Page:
Buchnera aphidicola, the only member of the Buchnera genus, is an endosymbiont found solely in aphid species. Buchnera is housed in specialised structures called bacteriocytes [10] where their main function is the production of essential amino acids. Aphids provide Buchnera with nutrients in the form of non-essential amino acids which through selective provisioning by the aphid controls the production of essential amino acids [11], and allowing it to adapt to the nutritional contents of its current host. Fulfilling this need becomes even more important as it was found that Acyrthosiphon pisum catabolizes and reconstitutes ingested phloem amino acids before shuttling the precursors to Buchnera [12].

Buchnera is believed to have established its mutualistic relationship with aphids during the late Permian period [13]. Aphids diversified and started specialising to feed on select host plants after the angiosperm radiation in the Cretaceous period [14], after which aphids developed the ability to either feed on a group of plant families (“generalist” or polyphagous) [15] or specialised to feed on a single plant family, such as the Cedar aphid, Cinara cedri (“specialist” or monophagous) [16]. Nearly all modern aphids continue this mutualistic relationship with Buchnera, with the exceptions of a few aphids of the tribe Cerataphidini (which have formed a mutualistic relationship with a fungus) [17] and the aphid genus Geopemphigus, which have replaced Buchnera with a close relative of the Bacteroidetes phylum [18]. The obligatory relationship between aphids and Buchnera is evident, as efforts to culture Buchnera cells outside of its aphid host has failed [19] and aphids that have been induced to lose their endosymbiotic bacteria (i.e., become aposymbiotic aphids) have low survival and fecundity rates [20,21,22].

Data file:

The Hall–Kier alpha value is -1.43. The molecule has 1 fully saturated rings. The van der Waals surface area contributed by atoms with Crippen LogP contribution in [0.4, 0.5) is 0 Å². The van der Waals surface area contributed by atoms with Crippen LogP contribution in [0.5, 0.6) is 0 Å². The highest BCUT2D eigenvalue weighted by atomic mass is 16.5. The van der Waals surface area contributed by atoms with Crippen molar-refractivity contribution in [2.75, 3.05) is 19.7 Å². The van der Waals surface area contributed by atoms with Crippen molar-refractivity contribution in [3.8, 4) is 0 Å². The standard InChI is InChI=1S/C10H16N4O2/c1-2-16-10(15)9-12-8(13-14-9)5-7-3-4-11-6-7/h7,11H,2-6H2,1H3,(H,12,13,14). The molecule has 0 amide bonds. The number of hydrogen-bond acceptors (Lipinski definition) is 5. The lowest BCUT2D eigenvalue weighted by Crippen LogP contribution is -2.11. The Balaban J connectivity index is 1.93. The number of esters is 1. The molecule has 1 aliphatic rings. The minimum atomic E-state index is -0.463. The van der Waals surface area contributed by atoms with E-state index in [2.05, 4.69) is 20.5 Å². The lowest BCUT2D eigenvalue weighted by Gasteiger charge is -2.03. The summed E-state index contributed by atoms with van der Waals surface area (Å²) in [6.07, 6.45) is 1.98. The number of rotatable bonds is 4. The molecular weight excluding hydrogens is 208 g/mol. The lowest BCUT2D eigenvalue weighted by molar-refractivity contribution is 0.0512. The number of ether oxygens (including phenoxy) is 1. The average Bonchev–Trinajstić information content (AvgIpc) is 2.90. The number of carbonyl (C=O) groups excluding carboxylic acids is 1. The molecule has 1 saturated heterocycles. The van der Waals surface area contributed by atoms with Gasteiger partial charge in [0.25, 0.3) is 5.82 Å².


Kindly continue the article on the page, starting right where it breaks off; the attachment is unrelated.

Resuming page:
Since the acquisition of the Buchnera ancestor (an Enterobacteriaceae member of the Gammaproteobacteria) by aphids roughly 180 million years ago [13, 23], it is believed to have undergone very limited genome rearrangement and lateral gene transfer. However, Buchnera has undergone severe genome reduction, mostly through whole gene loss, at an alternating pace in different host species [24]. This is evident by the loss of the recA gene in the recombinase pathway [25, 26] responsible for recombination in free living relatives such as Escherichia coli. Whole gene loss is proposed to be driven through the continual acquisition of random mutations (Muller’s ratchet) which eventually leads to the loss of gene function and eventual removal after successive cycles of replication [10]. However, the mechanism whereby these genes are removed is unknown but may be due to the increased cost to fitness of either itself or its host [27].

Unlike facultative endosymbionts, where sexual reproduction within aphids is known to be a method of bacterial establishment [28], Buchnera transmission is restricted to maternal inheritance. Colonization of Buchnera to developing embryos (at the blastula-stage) occurs when proximally located maternal bacteriocytes exocytose Buchnera into the hemocoel, which are then endocytosed into the syncytial cytoplasm of the embryo, and packaged into embryonic bacteriocytes [29].